• Ideas gaining the loyalty of multiple generations possess a measure of credibility. but are not observable by the unaided sense. TIME • Often referred to as the Test of Time • Over time. the more valid it becomes • Used to determine group decisions in democratic systems • Poor determinant of truth. doing what other people are doing. most likely it works. • First-hand observation becomes the standard of truth for a given claim. doing what is popular. • Insufficient: A host of natural phenomena are demonstrably true.CUSTOM • The belief that doing customary practices most likely prevents error • Using common vernacular. belief in superstitions • If something becomes customary. • Insufficient: Subject to similar flaws as custom and tradition TRADITION • That which is held for generations is true. the mere passage of time cannot adversely affect its validity. wearing common fashion. . subject to a lot of criticisms NAÏVE REALISM • Only that which is directly observable/perceptible by the human senses is true. If the belief is true. • Not a serious test of truth MAJORITY RULE • Statistical method of accepting assertions and proposals • The more people accept it. • Subject to the same criticism as Custom • It is possible for falsehoods to be passed down from generation to generation since tradition generally emphasizes repetition over critical evaluation. erroneous beliefs and logical errors will be revealed.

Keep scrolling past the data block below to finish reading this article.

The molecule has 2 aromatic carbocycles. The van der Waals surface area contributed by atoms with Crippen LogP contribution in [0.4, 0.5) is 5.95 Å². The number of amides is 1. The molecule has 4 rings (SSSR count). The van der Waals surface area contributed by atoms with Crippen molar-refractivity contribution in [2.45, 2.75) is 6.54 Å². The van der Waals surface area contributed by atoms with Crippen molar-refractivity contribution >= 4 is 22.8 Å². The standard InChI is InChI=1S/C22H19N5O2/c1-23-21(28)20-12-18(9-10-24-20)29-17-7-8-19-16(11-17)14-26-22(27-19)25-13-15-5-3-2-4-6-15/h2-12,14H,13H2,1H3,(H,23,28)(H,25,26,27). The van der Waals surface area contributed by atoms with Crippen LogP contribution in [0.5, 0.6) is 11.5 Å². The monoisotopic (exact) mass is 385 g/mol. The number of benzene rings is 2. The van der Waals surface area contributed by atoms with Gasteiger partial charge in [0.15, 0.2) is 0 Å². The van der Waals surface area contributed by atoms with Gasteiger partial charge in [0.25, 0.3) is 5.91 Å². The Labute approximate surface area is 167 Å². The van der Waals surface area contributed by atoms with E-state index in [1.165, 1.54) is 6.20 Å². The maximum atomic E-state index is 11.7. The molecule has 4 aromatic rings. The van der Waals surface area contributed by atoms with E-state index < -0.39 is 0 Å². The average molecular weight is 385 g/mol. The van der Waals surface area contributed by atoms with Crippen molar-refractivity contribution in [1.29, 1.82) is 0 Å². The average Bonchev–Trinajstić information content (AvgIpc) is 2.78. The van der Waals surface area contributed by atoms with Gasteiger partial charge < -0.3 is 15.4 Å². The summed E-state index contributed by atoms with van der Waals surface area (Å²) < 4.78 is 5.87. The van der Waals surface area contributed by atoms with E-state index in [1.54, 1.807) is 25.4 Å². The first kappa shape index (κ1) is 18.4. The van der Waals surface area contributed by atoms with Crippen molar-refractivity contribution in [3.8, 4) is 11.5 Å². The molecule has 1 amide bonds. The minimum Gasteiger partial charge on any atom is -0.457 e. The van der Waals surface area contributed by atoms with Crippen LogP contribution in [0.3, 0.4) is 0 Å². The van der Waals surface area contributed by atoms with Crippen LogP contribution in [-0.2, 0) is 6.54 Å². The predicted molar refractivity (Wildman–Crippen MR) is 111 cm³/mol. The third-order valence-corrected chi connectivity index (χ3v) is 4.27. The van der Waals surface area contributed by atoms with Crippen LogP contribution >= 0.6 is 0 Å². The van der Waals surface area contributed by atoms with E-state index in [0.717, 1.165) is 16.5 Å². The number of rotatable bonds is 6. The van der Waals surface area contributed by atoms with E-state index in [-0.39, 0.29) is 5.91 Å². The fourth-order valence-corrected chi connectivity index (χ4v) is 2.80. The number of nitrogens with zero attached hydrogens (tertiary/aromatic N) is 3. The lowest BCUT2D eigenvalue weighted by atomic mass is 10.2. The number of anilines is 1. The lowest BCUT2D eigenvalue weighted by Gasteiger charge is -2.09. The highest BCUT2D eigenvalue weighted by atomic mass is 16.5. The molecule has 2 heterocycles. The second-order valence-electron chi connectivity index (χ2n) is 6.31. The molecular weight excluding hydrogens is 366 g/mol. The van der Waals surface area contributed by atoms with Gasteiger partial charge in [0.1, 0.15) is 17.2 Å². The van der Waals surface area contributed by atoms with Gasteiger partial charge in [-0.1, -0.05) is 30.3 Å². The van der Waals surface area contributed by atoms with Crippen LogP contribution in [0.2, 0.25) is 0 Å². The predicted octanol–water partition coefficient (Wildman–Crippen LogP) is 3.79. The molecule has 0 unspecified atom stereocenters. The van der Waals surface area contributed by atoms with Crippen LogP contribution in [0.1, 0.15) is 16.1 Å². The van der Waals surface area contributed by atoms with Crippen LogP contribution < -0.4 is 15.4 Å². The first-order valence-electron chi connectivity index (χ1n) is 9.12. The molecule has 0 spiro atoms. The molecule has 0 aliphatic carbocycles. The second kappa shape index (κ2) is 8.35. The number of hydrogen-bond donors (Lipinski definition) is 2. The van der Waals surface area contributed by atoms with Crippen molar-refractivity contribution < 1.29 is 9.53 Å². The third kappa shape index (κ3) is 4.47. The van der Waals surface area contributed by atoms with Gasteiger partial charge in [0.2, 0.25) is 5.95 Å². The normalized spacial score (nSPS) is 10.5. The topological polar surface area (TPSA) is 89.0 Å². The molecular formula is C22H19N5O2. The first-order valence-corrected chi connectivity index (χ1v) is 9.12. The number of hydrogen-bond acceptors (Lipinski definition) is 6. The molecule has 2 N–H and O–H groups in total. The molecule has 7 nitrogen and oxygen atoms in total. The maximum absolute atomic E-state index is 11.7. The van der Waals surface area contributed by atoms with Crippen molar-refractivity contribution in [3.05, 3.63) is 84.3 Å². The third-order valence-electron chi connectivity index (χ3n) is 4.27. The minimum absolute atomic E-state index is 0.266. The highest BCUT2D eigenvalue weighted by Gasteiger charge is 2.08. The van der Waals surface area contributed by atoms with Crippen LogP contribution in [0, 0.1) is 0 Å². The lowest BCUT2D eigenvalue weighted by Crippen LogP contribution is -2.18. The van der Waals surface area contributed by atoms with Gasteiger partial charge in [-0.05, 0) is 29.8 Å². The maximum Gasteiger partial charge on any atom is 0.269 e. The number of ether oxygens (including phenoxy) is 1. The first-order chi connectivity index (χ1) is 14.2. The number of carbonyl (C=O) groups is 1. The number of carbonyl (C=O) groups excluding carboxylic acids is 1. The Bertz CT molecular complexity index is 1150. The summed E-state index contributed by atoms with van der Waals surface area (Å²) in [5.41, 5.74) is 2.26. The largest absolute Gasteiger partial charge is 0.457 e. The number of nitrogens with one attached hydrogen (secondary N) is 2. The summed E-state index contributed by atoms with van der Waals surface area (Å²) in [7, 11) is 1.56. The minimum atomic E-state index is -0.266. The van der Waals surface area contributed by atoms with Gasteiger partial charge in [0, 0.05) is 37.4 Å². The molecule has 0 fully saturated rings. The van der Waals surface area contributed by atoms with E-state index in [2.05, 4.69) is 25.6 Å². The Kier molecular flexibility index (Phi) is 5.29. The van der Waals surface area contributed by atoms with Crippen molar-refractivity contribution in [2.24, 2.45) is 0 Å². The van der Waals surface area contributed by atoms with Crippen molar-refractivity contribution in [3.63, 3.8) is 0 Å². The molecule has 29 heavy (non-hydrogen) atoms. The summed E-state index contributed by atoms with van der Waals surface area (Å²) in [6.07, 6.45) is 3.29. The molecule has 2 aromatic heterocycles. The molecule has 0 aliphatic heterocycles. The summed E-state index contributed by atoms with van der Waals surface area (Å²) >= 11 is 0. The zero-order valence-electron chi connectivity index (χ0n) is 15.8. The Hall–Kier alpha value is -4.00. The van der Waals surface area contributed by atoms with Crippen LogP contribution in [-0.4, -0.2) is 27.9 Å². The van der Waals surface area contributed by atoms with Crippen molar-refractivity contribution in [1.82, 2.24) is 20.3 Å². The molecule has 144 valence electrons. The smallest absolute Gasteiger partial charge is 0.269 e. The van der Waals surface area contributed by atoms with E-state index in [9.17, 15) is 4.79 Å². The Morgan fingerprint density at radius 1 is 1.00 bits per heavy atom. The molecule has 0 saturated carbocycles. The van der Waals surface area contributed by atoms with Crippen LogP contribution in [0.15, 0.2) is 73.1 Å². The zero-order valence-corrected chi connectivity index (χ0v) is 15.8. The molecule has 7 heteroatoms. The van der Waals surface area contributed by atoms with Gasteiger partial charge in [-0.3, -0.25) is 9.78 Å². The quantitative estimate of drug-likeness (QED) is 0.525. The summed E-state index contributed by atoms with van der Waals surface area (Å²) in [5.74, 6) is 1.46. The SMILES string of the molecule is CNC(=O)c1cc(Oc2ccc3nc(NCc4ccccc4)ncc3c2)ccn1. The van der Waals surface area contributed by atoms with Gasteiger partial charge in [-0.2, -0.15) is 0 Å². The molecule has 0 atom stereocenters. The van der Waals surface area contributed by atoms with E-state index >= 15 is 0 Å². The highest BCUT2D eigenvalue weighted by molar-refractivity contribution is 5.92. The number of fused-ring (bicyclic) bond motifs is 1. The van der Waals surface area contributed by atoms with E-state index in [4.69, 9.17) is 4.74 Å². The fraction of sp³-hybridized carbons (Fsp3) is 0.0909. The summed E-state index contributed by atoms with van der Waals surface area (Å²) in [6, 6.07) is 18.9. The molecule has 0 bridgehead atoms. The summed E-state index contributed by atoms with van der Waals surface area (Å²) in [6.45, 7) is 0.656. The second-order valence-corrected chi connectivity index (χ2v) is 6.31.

• Rationalists assert that certain rational principles exist in logic. and metaphysics that are so fundamentally true that denying them causes one to fall into contradiction.RATIONALISM • Regards reason as the chief source and test of knowledge • Any view appealing to reason as a source of knowledge and justification • A methodology or theory in which the criterion of the truth is not sensory but intellectual and deductive • Rationalists believe reality has an intrinsically logical structure. ones in which the conclusion must be true if the premises are true. still others are knowable by being deduced from intuited propositions. warranted belief in it. are knowable by us by intuition alone. as part of our rational nature. • Because of this. Intellectually grasping a proposition. THESES OF RATIONALISM INTUITION/DEDUCTION THESIS Some propositions in a particular subject area. S. • Deduction is a process in which we derive conclusions from intuited premises through valid arguments. • Rationalists have such a high confidence in reason that proof and physical evidence are unnecessary to ascertain truth. ethics. • Intuition is a form of rational insight. • Intuition and deduction thus provide us with knowledge a priori. mathematics. that the number three is prime and that it is greater than two. rationalists argue that certain truths exist and that the intellect can directly grasp these truths. S. • We then deduce from this knowledge that there is a prime number greater than two. • We intuit. INNATE KNOWLEDGE THESIS We have knowledge of some truths in a particular subject area. for example. . we just “see” it to be true in such a way as to form a true. which is to say knowledge gained independently of sense experience.